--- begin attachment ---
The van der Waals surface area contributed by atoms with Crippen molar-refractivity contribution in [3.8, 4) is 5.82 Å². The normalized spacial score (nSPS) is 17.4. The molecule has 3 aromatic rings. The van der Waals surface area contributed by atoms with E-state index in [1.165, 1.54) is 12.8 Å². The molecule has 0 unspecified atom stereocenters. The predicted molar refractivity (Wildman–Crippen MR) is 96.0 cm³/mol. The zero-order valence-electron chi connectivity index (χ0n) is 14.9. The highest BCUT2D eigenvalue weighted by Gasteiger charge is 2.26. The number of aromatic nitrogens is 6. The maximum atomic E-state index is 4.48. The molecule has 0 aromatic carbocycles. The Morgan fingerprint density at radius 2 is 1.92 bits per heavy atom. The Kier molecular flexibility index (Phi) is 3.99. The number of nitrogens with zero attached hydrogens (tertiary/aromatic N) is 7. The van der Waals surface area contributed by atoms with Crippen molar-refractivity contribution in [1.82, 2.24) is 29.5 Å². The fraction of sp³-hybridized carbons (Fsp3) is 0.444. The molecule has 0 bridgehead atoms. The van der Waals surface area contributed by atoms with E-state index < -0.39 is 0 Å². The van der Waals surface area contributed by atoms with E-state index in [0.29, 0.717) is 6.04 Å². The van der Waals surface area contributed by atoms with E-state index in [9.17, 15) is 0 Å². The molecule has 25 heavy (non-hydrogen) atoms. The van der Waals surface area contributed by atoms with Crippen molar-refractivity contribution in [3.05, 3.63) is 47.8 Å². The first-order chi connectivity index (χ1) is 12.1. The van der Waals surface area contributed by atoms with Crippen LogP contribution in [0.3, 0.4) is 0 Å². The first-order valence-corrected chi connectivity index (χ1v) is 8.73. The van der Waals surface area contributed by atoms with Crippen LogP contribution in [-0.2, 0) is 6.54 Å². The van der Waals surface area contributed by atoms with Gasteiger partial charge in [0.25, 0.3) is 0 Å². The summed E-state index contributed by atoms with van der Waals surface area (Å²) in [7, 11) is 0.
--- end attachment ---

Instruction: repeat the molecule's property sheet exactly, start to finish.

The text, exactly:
The van der Waals surface area contributed by atoms with Crippen molar-refractivity contribution in [3.8, 4) is 5.82 Å². The normalized spacial score (nSPS) is 17.4. The molecule has 3 aromatic rings. The van der Waals surface area contributed by atoms with E-state index in [1.165, 1.54) is 12.8 Å². The molecule has 0 unspecified atom stereocenters. The predicted molar refractivity (Wildman–Crippen MR) is 96.0 cm³/mol. The zero-order valence-electron chi connectivity index (χ0n) is 14.9. The highest BCUT2D eigenvalue weighted by Gasteiger charge is 2.26. The number of aromatic nitrogens is 6. The maximum atomic E-state index is 4.48. The molecule has 0 aromatic carbocycles. The Morgan fingerprint density at radius 2 is 1.92 bits per heavy atom. The Kier molecular flexibility index (Phi) is 3.99. The number of nitrogens with zero attached hydrogens (tertiary/aromatic N) is 7. The van der Waals surface area contributed by atoms with Crippen molar-refractivity contribution in [1.82, 2.24) is 29.5 Å². The fraction of sp³-hybridized carbons (Fsp3) is 0.444. The molecule has 0 bridgehead atoms. The van der Waals surface area contributed by atoms with E-state index < -0.39 is 0 Å². The van der Waals surface area contributed by atoms with E-state index in [0.29, 0.717) is 6.04 Å². The van der Waals surface area contributed by atoms with E-state index in [9.17, 15) is 0 Å². The molecule has 25 heavy (non-hydrogen) atoms. The van der Waals surface area contributed by atoms with Crippen molar-refractivity contribution in [3.05, 3.63) is 47.8 Å². The first-order chi connectivity index (χ1) is 12.1. The van der Waals surface area contributed by atoms with Crippen LogP contribution in [0.3, 0.4) is 0 Å². The first-order valence-corrected chi connectivity index (χ1v) is 8.73. The van der Waals surface area contributed by atoms with Crippen LogP contribution in [-0.2, 0) is 6.54 Å². The van der Waals surface area contributed by atoms with Gasteiger partial charge in [0.25, 0.3) is 0 Å². The summed E-state index contributed by atoms with van der Waals surface area (Å²) in [7, 11) is 0.